Corvina wine guide
Corvina is the most important red grape variety in Valpolicella, which together with Corvinone, Rondinella, Molinara and Oseleta participates in the production of immortal wines such as Valpolicella, Amarone and Recioto. Not so much for its diffusion, since Rondinella is the most cultivated vine in Valpolicella, but for the fact that it is the protagonist, it is the queen who gives flavors, spices and body. Just look at the percentages of grapes used to make Amarone and the disciplinary states that Corvina can be present from a minimum of 40% up to 80%. Let’s clarify immediately, Corvinone is related, very similar in characteristics, but it is another grape variety, registered in 1993 in the National Register.
Which wines are produced with Corvina Veronese
From Corvina it is possible to obtain fresh, slender and drinkable wines that can also be paired with fish such as Bardolino Chiaretto, but also immortal and structured giants such as Amarone, which can safely age for over 30 years in the cellar. It all depends on the polyphenolic ripeness of the grapes and obviously on the drying that the bunches undergo, an ancient technique also used by the Reti, to concentrate flavors, aromas and sugars. The yield is much lower, with a decrease of up to 30%, but the wine obtained is very rich in extract, fruit and alcohol and therefore is incredibly structured and full-bodied.
Corvina production area
If it is true that Rondinella is the most suitable vine for drying (it manages to reach an excellent sugar level), more productive, safer as yields and resistant to mold and diseases, the personality of Corvina Veronese is unmatched, if compared. with Rondinella, Oseleta and Molinara. Corvinone is the only one that can stand up to it, indeed it is much finer and more acidic, delicate and less hot, but in reality it is very difficult to grow. We find it produced in purity in Valpolicella, or blended with other typical Veronese vines to make Bardolino, Bardolino DOCG Superiore, Bardolino Chiaretto, which is a splendid rosé, Valpolicella, Ripasso, Amarone or of course Recioto.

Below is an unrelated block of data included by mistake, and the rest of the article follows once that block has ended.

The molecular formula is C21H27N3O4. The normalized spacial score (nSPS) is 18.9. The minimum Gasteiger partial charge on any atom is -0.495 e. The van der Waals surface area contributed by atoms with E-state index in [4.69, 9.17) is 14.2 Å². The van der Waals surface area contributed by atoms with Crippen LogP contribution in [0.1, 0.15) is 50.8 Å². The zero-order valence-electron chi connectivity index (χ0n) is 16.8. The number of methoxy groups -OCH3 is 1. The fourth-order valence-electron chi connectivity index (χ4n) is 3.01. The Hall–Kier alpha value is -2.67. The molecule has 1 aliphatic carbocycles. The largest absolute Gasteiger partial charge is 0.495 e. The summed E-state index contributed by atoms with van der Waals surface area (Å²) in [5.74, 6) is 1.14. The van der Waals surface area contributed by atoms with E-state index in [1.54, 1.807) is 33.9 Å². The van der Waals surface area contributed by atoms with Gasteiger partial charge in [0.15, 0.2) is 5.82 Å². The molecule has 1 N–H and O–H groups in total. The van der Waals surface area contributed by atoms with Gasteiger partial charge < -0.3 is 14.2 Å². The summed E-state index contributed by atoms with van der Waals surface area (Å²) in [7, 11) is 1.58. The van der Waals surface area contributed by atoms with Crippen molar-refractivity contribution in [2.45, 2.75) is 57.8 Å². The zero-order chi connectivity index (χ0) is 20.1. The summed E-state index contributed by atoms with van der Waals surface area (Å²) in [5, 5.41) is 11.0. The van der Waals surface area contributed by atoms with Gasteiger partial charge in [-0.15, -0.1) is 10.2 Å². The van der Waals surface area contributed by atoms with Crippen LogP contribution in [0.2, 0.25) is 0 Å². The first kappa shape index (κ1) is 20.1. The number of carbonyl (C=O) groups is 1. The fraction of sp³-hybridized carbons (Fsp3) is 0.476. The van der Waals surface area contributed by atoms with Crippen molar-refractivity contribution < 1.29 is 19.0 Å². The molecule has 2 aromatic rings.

History of the Corvina
It is the bread and butter of Valpolicella, the oldest vine, so much so that the first written historical evidence dates back to Peccana, who mentions it in 1627. It is not known how long it was present in Valpolicella, but from that moment the rise of Corvina begins. which is classified and cataloged. Over the years, the vine family expands and various biotypes are born that boast small differences, even in the shape of the bunch, which is medium-sized, elongated and with a wing, sometimes double. It is known by various names, including: Corvina Veronese, Corbina, Corvina Gentile, Corvinona, but be careful not to confuse it with Corvinone. For years the two vines were considered twins, but as mentioned before they have now been classified as two very different vines, and then to be honest Corvinone is much more acidic and angular and does not have all that softness.
Organoleptic characteristics of Corvina Veronese
The bouquet is fleshy with greedy fruit, especially cherries and black cherries, flowers and light mineral and spicy notes. If brought to good ripeness it develops an intriguing balsamic charm with olives and aromatic herbs.
On the palate it is a wide, soft, warm wine, supported by a good freshness that gives rhythm to the sip. The tannins are docile and velvety: it is not a particularly green wine.
Corvina Veronese food pairings
Wide-ranging wine, it depends a lot on the type. Let’s say that if it is produced in purity it is a velvety wine suitable for classic meat dishes such as gnocchi with meat sauce, chicken curry, ribs with barbecue sauce, baked lasagna, truffle risotto, pulled pork, Argentine meat empanadas, burgers, fillet to Wellington. If it is a Bardolino Chiaretto it is excellent to combine with fish, sushi and spaghetti with clams. If it is a Recioto, combine it with trifle and chocolate salami.